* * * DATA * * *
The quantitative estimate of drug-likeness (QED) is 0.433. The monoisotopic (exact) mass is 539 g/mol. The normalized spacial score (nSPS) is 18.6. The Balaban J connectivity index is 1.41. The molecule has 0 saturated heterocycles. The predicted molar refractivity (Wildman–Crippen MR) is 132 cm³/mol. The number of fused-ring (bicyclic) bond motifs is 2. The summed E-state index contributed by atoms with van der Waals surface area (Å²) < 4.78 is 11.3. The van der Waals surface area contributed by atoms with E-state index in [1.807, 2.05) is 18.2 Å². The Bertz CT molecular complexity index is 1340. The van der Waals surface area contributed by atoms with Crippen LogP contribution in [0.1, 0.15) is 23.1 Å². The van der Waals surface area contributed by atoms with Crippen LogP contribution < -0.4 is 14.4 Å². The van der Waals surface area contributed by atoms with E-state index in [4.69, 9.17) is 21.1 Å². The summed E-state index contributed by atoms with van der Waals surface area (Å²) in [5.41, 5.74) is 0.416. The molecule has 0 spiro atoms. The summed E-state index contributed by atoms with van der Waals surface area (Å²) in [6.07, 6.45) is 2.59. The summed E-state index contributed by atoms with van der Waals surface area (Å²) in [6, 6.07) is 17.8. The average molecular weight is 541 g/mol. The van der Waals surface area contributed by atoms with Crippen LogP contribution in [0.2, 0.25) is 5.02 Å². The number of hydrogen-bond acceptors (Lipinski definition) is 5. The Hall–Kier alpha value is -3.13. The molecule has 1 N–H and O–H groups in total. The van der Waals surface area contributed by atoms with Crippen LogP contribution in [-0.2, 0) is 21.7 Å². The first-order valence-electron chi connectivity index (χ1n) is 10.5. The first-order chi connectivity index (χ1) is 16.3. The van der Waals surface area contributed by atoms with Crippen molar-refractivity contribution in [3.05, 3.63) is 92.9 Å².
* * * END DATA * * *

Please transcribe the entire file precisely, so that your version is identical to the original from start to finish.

The quantitative estimate of drug-likeness (QED) is 0.433. The monoisotopic (exact) mass is 539 g/mol. The normalized spacial score (nSPS) is 18.6. The Balaban J connectivity index is 1.41. The molecule has 0 saturated heterocycles. The predicted molar refractivity (Wildman–Crippen MR) is 132 cm³/mol. The number of fused-ring (bicyclic) bond motifs is 2. The summed E-state index contributed by atoms with van der Waals surface area (Å²) < 4.78 is 11.3. The van der Waals surface area contributed by atoms with E-state index in [1.807, 2.05) is 18.2 Å². The Bertz CT molecular complexity index is 1340. The van der Waals surface area contributed by atoms with Crippen LogP contribution in [0.1, 0.15) is 23.1 Å². The van der Waals surface area contributed by atoms with Crippen LogP contribution < -0.4 is 14.4 Å². The van der Waals surface area contributed by atoms with E-state index in [4.69, 9.17) is 21.1 Å². The summed E-state index contributed by atoms with van der Waals surface area (Å²) in [5.41, 5.74) is 0.416. The molecule has 0 spiro atoms. The summed E-state index contributed by atoms with van der Waals surface area (Å²) in [6.07, 6.45) is 2.59. The summed E-state index contributed by atoms with van der Waals surface area (Å²) in [6, 6.07) is 17.8. The average molecular weight is 541 g/mol. The van der Waals surface area contributed by atoms with Crippen LogP contribution in [0.2, 0.25) is 5.02 Å². The number of hydrogen-bond acceptors (Lipinski definition) is 5. The Hall–Kier alpha value is -3.13. The molecule has 1 N–H and O–H groups in total. The van der Waals surface area contributed by atoms with Crippen LogP contribution in [-0.2, 0) is 21.7 Å². The first-order valence-electron chi connectivity index (χ1n) is 10.5. The first-order chi connectivity index (χ1) is 16.3. The van der Waals surface area contributed by atoms with Crippen molar-refractivity contribution in [3.05, 3.63) is 92.9 Å².